Chief Executive Officer at the CTICC, Julie-May Ellingson, and CTICC Marketing and Communications Coordinator, Sive Bali, assists one the children with the decorating of his cupcake.
The Cape Town International Convention Centre is celebrating its 15th birthday today, the 28th of June. On its 15th birthday, the CTICC reflects on its success and contribution to the industry with some facts you may not know. In the last 15 years, the CTICC has:
- Hosted almost 7 000 events.
- Contributed over R36 billion to the South Africa GDP.
- Contributed more than R32 billion to the Western Cape GGP.
- Created 107 293 direct and indirect jobs.
- Welcomed an estimated eight million people through its doors.
- Been profitable and self-sustaining.
- Provided local community partners with venue sponsorship worth R5 million.
- Trained permanent and temporary staff to the value of over R10 000 000.
- Achieved an average BBBEE spend of R2.4 billion.
- Procured from small, medium and micro-sized enterprises to the amount of R994-million.
- Achieved a total number of over 16 million visitor days.
- To date hosted 557 international events.
- Played host to the 2010 FIFA World Cup final draw.
- Hosted the largest number of delegates – 12 300 delegates during the 19th World Diabetes Congress.
- Won the bid to host its biggest international conference, the World Ophthalmology Conference in 2020 with 15 000 delegates expected to attend.
“Cape Town has been continuously ranked the number one destination for international conferences in Africa in recent years and this success did not come overnight. It is the culmination of 15 years of consistent hard work, progressive thinking and innovation to make sure that the world’s greatest events and minds choose Cape Town as the place where they share and exchange knowledge. The success of the CTICC comes on the back of constant efforts to make progress possible. This indeed mirrors the City’s efforts to let the world know that we are open for business as a forward looking, globally competitive business destination,” said Patricia de Lille, Executive Mayor of the City of Cape Town.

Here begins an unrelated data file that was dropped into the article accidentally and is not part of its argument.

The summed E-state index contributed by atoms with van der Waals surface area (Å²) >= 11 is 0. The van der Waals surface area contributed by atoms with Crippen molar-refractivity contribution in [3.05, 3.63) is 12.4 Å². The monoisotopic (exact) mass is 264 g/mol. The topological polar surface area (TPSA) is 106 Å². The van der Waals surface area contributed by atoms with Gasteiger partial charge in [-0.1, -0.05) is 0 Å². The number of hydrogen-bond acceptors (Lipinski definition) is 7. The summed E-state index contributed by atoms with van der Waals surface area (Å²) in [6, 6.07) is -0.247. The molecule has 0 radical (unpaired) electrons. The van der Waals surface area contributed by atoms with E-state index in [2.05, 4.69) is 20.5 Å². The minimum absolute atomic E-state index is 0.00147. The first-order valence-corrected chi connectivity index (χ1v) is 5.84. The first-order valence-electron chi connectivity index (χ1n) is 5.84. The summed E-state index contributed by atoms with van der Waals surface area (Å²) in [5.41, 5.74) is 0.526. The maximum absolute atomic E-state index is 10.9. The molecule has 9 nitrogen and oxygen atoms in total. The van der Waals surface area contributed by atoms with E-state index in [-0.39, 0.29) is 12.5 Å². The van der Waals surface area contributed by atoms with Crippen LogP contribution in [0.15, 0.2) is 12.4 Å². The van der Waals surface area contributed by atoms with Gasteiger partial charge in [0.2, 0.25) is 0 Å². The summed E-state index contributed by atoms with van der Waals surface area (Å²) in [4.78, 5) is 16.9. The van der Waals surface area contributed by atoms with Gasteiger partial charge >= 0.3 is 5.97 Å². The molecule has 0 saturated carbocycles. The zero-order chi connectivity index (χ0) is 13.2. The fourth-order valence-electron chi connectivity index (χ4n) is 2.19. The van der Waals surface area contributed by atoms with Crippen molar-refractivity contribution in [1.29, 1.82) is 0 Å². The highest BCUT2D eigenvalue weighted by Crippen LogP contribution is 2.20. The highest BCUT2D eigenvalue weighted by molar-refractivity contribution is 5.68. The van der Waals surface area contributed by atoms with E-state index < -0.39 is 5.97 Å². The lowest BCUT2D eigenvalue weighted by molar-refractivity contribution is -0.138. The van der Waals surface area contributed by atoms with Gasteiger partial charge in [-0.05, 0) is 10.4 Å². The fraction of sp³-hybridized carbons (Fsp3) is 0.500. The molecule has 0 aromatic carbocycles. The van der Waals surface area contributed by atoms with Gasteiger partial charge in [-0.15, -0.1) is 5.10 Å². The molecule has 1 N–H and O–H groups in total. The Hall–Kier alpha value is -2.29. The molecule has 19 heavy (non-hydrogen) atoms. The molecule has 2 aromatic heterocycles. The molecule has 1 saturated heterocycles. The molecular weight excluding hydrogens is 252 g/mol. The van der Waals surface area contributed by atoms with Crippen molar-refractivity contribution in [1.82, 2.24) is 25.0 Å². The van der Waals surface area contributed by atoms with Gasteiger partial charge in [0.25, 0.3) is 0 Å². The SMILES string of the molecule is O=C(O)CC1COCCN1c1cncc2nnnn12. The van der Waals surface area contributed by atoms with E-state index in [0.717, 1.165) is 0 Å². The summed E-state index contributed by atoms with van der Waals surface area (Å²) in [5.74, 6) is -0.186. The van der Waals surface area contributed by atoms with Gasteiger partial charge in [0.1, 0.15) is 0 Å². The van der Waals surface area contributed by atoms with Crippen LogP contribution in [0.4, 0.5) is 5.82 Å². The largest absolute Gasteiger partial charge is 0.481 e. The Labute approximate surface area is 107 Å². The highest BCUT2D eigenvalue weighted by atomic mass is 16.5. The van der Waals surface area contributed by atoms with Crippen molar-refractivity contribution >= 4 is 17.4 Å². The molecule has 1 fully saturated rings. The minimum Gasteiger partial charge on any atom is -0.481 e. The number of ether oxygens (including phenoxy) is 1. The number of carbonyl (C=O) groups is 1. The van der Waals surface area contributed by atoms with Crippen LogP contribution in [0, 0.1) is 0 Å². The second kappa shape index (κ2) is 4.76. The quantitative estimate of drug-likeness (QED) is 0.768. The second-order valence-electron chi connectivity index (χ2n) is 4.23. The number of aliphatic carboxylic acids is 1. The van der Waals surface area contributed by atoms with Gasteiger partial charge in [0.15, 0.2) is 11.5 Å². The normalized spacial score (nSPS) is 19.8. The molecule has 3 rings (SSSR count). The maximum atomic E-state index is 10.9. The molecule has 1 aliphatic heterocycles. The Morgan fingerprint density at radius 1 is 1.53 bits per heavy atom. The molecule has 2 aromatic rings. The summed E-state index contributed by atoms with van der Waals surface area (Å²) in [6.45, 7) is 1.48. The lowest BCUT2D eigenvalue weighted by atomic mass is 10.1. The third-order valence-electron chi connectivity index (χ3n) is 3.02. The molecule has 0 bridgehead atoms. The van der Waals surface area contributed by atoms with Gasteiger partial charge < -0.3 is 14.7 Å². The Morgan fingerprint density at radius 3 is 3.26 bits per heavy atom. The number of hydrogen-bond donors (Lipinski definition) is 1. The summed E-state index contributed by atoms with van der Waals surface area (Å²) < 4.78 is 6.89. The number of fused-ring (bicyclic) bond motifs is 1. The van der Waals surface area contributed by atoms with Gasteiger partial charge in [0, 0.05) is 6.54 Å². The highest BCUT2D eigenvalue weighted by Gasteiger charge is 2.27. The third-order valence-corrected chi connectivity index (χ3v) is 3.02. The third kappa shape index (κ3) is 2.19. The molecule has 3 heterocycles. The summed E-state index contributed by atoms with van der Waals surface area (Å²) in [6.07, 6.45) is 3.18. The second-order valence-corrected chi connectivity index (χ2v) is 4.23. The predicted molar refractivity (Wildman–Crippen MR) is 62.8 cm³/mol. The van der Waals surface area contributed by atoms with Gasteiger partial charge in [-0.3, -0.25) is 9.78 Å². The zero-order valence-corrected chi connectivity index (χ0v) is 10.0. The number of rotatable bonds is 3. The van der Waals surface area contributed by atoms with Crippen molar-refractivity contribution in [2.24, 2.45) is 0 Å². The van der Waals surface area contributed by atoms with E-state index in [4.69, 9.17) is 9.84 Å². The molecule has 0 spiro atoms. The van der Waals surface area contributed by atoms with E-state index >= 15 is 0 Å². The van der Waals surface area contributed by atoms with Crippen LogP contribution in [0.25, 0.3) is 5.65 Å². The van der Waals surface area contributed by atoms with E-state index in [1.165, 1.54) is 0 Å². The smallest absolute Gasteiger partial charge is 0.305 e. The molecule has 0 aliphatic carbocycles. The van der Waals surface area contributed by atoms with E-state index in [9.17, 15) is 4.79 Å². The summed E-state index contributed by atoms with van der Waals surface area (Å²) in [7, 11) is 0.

The Executive Mayor added: “There is no doubt that the CTICC has made a major contribution to this impressive ranking. Each year the CTICC contributes billions of rands to the national GDP but more importantly it contributes to poverty alleviation by providing much needed jobs. It is for this reason the City, as the majority shareholder, invested R550 million into the construction of CTICC 2 as a sign of our confidence in the CTICC’s future.”
Before the opening of the CTICC, there was no dedicated international convention centre that could play host to international large scale gatherings including international academic, scientific and business conventions that could bring visitors, knowledge and investment into Cape Town.
The CTICC has played a major role in job creation, boosting the economy and business tourism, knowledge sharing, and has made a direct impact on the meetings, incentives, conferences and exhibitions sectors through the events that it has hosted.
“The CTICC has established itself as a leader in its field not only in Cape Town and South Africa but in Africa and indeed the world. The contribution that the Centre has made to the local and national economies, coupled with the number of direct and indirect employment opportunities that have been created since our opening have had a positive impact on our city and country,” said Julie-May Ellingson, Chief Executive Officer at the CTICC.